I think I need a short break from Srila Gaurakishora Dasa Babaji lila and reflect on something else, though it so happens that I look at a lot of things through the memory of what he said or did about it in his days.
Today I wanted to try and apply his attitude towards living in the Holy Dhama to our days and I’ve got perfect help from HG Hari Shauri’s Transcendental Diary, from the part where Srila Prabhupada dealt with his disciples in Mayapur.
Let’s start how it was in the old days, how vaishnavas of Srila Gaurakishora and Srila Bhaktisiddhanta’s caliber thought about it. Before Srila Bhaktisiddhanta Saraswati started his preaching mission residence in the holy places was the ultimate goal and absolute minimum for any serious devotee.
People who left for Gaudiya Math or Radha Kund babajis still remind us about that, along with quotes of Sanatana Goswami and others. One who wants to develop love for Radha and Krishna should go and live in Vrindavan or Mayapur, that’s the starting point of developing one’s devotion.
Okay, maybe not the real starting point but it’s the test of commitment. Is one ready to give up his material attachments and dedicate himself to chanting the Holy Names? Vrindavana was given to us exactly for that and if one wants to live somewhere else his motives are certainly contaminated. I mean, if you serious about surrendering to Krishna than why would you want to live in Paris or New York or on some tropical island? All those places have a lot going for them but all their attractions are purely material. If you want Krishna, go live in Krishna’s place, as simple as that.
So it was a test, new devotees were coming to Vrindavan or Navadvipa all the time. I don’t know much about Vrindavan traffic but from Gaurakishora Dasa Babaji’s biography it appears there was no shortage of aspiring devotees in Navadvipa.
Simply moving in wasn’t enough, though, Srila Gaurakishora and Srila Bhaktisiddhanta Saraswati had a lot more tests coming. What are your living arrangements? What are your eating arrangements? What kind of association do you maintain? How do you present yourself and how do you treat others?
All those questions needed to be answered satisfactory or you wouldn’t get recognition as a genuine vaishnava.
You can’t buy land to live, and you can’t beg for land to live from unworthy persons. You can’t eat for your own pleasure, you can’t eat food prepared by non-devotees, you can’t associate with non-devotees either, and you can’t, under any circumstances, demand or enjoy any respect as a devotee. That’s a short list but it’s really tough to follow.
Basically, the only way to comply is to become a renounced babaji like Srila Gaurakishora himself. You should give up all, absolutely all material interests and consider yourself to be the lowest and most fallen servant of every living being and the land itself. We all know what an advanced vaishnava looks like, more or less, and if you are not advanced yet then living in the Holy Dhama isn’t for you, come back when you are ready.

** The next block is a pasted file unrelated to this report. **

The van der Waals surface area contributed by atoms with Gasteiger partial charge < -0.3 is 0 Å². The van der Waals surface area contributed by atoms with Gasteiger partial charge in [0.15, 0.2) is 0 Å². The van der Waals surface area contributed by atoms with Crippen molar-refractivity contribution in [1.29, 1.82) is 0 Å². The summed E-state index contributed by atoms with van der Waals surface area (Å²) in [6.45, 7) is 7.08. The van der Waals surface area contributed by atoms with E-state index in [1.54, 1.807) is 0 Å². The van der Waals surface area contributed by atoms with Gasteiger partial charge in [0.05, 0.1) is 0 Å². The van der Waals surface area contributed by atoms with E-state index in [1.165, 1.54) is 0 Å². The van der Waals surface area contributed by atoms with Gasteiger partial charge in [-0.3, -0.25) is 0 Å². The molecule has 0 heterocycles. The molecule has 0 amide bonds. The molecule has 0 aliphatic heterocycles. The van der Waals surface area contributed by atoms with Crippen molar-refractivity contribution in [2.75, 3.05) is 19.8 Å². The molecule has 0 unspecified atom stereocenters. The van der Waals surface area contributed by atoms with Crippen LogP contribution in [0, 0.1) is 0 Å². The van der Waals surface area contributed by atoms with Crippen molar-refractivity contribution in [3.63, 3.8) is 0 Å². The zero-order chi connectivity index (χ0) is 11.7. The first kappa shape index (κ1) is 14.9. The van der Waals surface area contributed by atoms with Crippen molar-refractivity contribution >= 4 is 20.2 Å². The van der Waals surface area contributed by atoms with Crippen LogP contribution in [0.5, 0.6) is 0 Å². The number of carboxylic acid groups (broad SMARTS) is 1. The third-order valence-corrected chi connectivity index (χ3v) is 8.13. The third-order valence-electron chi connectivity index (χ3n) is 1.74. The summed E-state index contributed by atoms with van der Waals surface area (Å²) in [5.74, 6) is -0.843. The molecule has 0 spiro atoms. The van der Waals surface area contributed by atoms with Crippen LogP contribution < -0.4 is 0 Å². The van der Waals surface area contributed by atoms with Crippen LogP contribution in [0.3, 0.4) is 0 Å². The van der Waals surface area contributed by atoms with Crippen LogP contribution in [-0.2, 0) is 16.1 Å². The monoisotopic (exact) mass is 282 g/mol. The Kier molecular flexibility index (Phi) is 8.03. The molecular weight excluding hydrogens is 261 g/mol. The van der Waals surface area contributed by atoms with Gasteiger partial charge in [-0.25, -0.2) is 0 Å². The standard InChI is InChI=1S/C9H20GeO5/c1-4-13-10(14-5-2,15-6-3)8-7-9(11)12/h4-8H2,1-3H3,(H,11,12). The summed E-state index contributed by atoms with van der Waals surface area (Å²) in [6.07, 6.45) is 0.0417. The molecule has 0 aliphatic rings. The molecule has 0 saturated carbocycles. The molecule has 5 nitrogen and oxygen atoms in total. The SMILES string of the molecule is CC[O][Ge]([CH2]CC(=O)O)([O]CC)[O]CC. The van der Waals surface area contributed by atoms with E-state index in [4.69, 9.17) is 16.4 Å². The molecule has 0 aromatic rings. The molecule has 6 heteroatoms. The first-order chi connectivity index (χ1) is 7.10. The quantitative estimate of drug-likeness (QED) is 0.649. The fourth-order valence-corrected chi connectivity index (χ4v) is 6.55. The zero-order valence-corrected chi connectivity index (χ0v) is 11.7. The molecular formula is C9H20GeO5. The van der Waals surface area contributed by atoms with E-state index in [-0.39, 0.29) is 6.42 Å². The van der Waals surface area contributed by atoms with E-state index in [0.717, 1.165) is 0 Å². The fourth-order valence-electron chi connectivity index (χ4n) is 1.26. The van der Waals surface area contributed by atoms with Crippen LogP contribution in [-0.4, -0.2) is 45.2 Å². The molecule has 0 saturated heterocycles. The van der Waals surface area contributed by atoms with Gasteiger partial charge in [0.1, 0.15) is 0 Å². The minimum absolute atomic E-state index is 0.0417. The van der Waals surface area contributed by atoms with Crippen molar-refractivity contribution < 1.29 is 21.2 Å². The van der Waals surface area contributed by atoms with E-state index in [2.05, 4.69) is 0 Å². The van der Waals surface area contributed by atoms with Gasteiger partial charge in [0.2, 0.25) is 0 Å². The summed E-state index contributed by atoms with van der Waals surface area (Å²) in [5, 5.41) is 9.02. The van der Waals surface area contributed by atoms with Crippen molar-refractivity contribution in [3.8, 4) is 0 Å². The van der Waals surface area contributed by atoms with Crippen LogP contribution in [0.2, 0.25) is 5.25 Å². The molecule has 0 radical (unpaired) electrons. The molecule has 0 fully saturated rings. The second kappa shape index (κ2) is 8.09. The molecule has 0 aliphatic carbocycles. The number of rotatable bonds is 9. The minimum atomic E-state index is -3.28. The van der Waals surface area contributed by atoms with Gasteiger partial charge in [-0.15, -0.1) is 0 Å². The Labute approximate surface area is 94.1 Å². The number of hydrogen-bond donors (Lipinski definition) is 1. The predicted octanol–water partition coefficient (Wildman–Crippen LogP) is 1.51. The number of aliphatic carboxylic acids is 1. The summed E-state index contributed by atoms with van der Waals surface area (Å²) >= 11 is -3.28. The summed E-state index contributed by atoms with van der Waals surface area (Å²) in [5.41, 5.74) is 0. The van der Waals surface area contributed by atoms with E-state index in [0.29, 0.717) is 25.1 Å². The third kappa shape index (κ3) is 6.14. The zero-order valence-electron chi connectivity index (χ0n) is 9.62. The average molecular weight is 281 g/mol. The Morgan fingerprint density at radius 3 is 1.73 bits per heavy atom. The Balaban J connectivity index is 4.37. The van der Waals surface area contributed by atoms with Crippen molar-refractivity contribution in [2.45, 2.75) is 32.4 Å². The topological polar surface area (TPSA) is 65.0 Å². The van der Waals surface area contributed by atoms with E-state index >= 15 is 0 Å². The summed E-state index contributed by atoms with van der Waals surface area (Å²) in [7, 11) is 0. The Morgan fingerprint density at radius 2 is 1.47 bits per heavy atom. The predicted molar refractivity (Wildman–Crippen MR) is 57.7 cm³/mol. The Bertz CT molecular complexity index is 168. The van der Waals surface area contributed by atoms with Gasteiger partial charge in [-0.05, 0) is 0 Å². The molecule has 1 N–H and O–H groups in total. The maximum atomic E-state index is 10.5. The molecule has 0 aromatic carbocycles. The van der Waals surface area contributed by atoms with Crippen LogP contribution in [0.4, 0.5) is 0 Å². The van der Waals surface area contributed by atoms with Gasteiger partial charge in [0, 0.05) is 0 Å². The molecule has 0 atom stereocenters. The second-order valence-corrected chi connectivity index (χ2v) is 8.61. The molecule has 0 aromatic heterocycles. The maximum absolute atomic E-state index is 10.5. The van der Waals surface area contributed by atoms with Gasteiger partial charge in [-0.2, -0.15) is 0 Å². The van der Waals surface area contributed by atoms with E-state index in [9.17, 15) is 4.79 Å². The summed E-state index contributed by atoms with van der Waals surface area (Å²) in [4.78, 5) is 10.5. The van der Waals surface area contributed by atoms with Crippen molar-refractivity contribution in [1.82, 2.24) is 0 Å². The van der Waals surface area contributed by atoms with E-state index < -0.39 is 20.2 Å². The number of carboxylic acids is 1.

Fast forward to the days of Srila Prabhupada. ISKCON had land and beautiful temples in both Vrindavana and Mayapur and everybody wanted to be there, it was a pinnacle of one’s progress. If you made it to the status of Brijabasi you made it, and it seemed so easy – just buy a ticket and go, and then you become a resident of the Holy Dhama.
There was also a question of preaching, and entirely new strategy to achieve success in Krishna Consciousness, thanks to Srila Bhaktisiddhanta Saraswati. Living in Holy Dhamas and doing your bhajan had become the sign of selfishness because Lord Chaitanya’s real request for his followers was to preach the glory of the Holy Name in every town and village.
Vrindvan is great for your own advancement, that hasn’t gone anywhere, but putting yourself out on the streets of ugra-karmic cities and calling people to come back to Krishna is a far bigger sacrifice. The babaji club probably has different opinions on this and they might be very exalted devotees but we were not born to live in Vrindavan, we were born to live as disgusting meat-eaters and drunkards, if vaishnavas like Srila Bhaktisiddhanta Saraswati and Srila Prabhupada hadn’t left Vrindavan for our sake we wouldn’t even know about its existence.
We can never ever overestimate the value of preaching, no matter what anybody says, preaching saved us, no less than that. It makes me sad when some devotees denigrate the very thing that gave them the ability to become devotees in the first place.
Anyway, there was an influx of devotees to both Vrindavan and Mayapur and I’m reading the part from Transcendental Diary where Prabhupada had to deal with it. Clearly, not everyone was ready, and that’s being very, very generous. Factually speaking, not a single person would have qualified by Srila Gaurakishora Babaji’s standards, not a single one. Massive fail on each and every account, so there’s that.